Explorations in chemical space

Chemical space is the collection of all possible chemicals, arranged in some systematic way. I wrote Combimol to generate ‘all’ chemicals as a measure of the widest possible chemical space. However how you define chemical space depends on the circumstances. The space of chemicals in water is smaller than the space of chemicals in liquid nitrogen, because some compounds that are stable in liquid nitrogen are too unstable to exist in water.

Sample of molecules generated from the ‘butanes’ example, with no stability limits

Combimol is a program I wrote to generate a chemical space based on rules that could be adjusted to fit with your constraints on what ‘space’ you wanted to explore. The concept was originally described in Bains and Seager (2012), and the new version (Combimol-B) was described in Petkowski et al (2020).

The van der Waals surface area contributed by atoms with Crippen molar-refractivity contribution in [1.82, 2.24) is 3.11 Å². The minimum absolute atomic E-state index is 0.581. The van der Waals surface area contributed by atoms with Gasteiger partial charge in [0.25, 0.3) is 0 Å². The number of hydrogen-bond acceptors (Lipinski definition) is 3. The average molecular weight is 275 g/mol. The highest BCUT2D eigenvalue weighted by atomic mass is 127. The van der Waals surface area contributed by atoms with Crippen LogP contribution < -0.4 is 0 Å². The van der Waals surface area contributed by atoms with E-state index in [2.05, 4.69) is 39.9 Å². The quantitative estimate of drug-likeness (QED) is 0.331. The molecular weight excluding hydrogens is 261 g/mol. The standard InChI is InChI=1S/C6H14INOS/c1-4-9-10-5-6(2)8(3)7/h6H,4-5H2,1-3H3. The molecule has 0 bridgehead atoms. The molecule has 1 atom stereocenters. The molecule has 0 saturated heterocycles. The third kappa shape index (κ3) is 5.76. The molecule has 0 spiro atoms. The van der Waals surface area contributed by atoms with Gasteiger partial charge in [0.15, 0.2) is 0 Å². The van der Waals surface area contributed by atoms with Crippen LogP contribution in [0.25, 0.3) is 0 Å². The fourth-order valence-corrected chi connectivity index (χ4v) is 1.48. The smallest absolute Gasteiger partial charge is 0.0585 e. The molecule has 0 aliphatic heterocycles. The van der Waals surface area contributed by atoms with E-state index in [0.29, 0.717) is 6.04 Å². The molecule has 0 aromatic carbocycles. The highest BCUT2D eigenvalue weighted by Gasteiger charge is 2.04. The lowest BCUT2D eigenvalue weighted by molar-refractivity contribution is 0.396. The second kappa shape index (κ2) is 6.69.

Combimol is reasonably well documented and easy to use, and is free for non-profit use. This ZIP file contains the Windows executable, documentation, and two sets of example files to get you started. Combimol is written in QB64 Basic. If you want the source code, please e-mail me. If you use Combimol for your research, please cite the two papers above. Thanks.

I wrote Combimol as part of a wider project to explore what corner of chemical space biochemistry occupies, and why. So far only one paper has emerged from this (Bains 2016), but I am continuing with this research in different modes, as described here and here.